The Europa League is less a poor relation of the Champions League, more an embarrassing relative locked under the stairs. Stuart Rayner asks why UEFA has allowed it to happen.
FOR Newcastle United, the Europa League was supposed to be the prize for a season of over-achievement. It is turning out to be more of a punishment.
Too often Premier League clubs spend months striving to qualify, then once they are in it, desperately trying to get out of it.
Newcastle have not been guilty of that, and should book their place in the knockout stages with a game to spare on Thursday.
But it would be stretching it to suggest they have given the grand old competition (including its Uefa Cup days) the respect it deserves, or at least used to.
They have never fielded a full-strength side in it – at certain times it has been anything but – and more bizarrely are yet to wear their famous black-and-white shirt in any of the six games.
While the Lime Greens’ European fortunes have not suffered too much from Alan Pardew’s (right) selections – winning at home, drawing away – their domestic form is taking a hit from the extra workload.
This time last year they were third in the table. Yesterday morning they were 12th.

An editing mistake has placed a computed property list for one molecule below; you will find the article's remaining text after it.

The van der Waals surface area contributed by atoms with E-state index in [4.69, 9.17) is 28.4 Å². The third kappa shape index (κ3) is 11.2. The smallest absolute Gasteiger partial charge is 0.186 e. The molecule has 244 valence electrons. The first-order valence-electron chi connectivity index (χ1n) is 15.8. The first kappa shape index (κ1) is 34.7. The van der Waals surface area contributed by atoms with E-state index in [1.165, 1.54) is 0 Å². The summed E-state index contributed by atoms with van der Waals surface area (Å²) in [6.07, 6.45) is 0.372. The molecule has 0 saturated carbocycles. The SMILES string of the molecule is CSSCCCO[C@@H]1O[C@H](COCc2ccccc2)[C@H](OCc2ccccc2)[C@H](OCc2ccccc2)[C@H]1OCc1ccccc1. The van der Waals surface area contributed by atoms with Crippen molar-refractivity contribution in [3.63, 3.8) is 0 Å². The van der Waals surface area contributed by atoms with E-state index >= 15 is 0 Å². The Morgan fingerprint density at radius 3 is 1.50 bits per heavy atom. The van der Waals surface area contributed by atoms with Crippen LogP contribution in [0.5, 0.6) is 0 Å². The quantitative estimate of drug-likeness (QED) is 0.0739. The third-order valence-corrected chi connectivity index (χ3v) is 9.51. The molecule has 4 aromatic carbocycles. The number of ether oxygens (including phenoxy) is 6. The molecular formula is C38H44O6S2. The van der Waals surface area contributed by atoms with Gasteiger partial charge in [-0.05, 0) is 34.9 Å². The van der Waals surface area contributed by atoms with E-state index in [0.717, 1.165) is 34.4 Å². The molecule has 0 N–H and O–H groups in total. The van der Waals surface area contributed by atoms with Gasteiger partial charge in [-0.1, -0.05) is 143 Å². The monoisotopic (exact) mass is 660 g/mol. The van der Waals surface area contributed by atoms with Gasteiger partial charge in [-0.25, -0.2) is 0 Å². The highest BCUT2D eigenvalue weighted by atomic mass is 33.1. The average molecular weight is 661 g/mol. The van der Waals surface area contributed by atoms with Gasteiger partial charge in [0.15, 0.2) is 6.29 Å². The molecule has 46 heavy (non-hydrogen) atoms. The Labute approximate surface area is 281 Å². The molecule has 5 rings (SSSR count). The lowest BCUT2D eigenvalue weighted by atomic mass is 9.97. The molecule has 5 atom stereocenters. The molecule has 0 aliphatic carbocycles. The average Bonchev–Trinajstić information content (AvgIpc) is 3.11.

There is a disjointed look about the Magpies this season. Whereas 12 months ago they were reaping the benefits of a settled side, the constant chopping and changing Europe has forced upon them – exacerbated by injury and suspension – has denied them the opportunity to build any rhythm.
A first Europa League season ought to be a springboard to better things for upwardly-mobile clubs. The reality is rather different.
History suggests good campaigns in Europe and the Premier League are incompatible.
Fulham got to the 2010 final, but had to settle for mid-table mediocrity at home, whereas Aston Villa went out in the play-offs and qualified again for the next competition.
Last season Birmingham City, Tottenham Hotspur and Stoke City reached the group stages. Birmingham missed out on automatic promotion, Tottenham on the Champions League (though admittedly only because Chelsea won it), and having gone furthest of the three, Stoke were 14th in the league. The two Manchester giants were parachuted into the knockout stages and quickly got out of them to concentrate on a titanic title race.
That it is one or the other is not in Uefa’s interest, yet they are most to blame. They have turned a once-cherished competition into a booby prize.